“The Church in the Modern World” (Gaudium et Spes) from Vatican Council II
Background: The Second Vatican Council (1962-65) was a world-wide assembly of nearly 2500 Roman Catholic bishops, convoked by Pope John XXIII and concluded by Pope Paul VI. Its purpose was the updating (aggiornamento) of the Church through dialogue with the modern world. It issued 16 major documents, including those on revelation (Dei Verbum, 1965), the nature of the church (Lumen Gentium, 1964), and religious liberty (Dignitatis Humanae, 1965). The council marked a significant change in attitude away from a closed mindset which rejected modern ideas (such as democracy, separation of church and state, toleration) toward a collaboration with all groups (including not only other Christians, but also other religions and even atheistic or secular groups) who were willing to work toward the genuine fulfillment of humanity.
How is the first paragraph attempting to situate the Church in history? Is this a view of the church with which you are familiar (either as a member or an outsider)?
What does it mean to establish political and economic order to be at the service of humanity? (§9) Do you believe that this is going on today? Where? Or why not?
Are the deeper questionings (§10) reminiscent of any points raised in other selections we have met during our intellectual journey so far? Identify as many as you can.
What are the main features of this document’s view of humanity? (§§12-13,23-24) How does this understanding of the human condition relate to others we have considered?
The document claims that in order to develop the individual person it is necessary to improve society as a whole (§25). Do you agree with such a claim? Do you think the kinds of policies implemented by the US government or major international corporations would accept this?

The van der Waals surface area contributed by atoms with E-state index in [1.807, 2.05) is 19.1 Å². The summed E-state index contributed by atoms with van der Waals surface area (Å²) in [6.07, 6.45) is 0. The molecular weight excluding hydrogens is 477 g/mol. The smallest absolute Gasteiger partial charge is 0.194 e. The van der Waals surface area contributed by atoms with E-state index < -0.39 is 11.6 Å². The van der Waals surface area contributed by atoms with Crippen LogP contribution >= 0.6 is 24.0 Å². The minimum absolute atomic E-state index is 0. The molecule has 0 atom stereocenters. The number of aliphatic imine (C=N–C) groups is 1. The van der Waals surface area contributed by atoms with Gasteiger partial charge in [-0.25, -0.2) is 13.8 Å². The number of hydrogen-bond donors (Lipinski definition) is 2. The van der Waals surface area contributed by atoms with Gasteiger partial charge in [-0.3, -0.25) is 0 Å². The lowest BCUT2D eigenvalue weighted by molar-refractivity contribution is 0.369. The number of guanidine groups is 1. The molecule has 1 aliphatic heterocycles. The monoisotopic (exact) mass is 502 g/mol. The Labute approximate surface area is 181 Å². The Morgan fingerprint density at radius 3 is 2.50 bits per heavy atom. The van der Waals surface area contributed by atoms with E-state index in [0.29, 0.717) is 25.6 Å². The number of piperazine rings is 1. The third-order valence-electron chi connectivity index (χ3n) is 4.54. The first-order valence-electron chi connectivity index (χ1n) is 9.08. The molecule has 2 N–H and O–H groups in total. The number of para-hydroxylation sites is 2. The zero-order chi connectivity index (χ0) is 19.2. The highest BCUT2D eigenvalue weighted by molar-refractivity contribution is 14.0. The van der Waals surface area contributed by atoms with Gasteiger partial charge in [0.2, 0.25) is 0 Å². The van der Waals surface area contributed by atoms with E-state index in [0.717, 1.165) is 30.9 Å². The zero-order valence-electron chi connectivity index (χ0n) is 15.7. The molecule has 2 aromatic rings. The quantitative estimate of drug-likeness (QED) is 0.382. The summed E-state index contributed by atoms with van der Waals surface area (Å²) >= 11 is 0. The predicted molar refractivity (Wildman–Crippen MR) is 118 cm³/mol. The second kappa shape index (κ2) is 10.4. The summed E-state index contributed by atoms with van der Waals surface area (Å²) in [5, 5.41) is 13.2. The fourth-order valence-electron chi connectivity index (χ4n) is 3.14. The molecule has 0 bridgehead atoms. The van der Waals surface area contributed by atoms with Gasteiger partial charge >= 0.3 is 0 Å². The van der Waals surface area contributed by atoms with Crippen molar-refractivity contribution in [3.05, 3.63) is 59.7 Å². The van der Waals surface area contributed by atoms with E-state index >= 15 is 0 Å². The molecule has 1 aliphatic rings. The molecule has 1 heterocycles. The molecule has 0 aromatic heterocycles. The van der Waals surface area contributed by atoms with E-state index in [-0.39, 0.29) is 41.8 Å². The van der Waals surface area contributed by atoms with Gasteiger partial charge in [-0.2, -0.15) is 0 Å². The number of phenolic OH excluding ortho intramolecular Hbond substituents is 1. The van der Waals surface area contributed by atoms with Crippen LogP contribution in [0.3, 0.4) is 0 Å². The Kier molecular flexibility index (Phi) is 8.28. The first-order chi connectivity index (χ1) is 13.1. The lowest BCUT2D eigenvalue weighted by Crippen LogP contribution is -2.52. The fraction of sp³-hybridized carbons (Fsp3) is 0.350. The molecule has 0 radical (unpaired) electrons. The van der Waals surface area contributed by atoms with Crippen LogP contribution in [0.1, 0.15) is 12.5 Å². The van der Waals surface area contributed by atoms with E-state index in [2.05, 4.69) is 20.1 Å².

What does this document mean by the “common good”? (§26) Is this a notion that appears as an important consideration in any public or corporate policies in our society of which you are aware?
Consider the sorts of acts that are said to “poison civilization” (§27). Are any of these routinely practiced in our society?
What is meant by an “individualistic morality”? (§30) Insofar as St. Bonaventure University claims to stand in the Catholic heritage and hence would accept, on the surface at least, the teachings of this document, would you say your educational experience at St. Bonaventure University has led you to consider getting beyond an individualistic morality? If so, provide an example or two.
What do you think of this document’s effort to tie its social concern into the basic elements of its religious faith? (§32) Is this something that you think Francis or Bonaventure would have accepted? Why? Or why not? How do you think this perspective would deal with matters raised by de Beauvoir or Freud or Marx?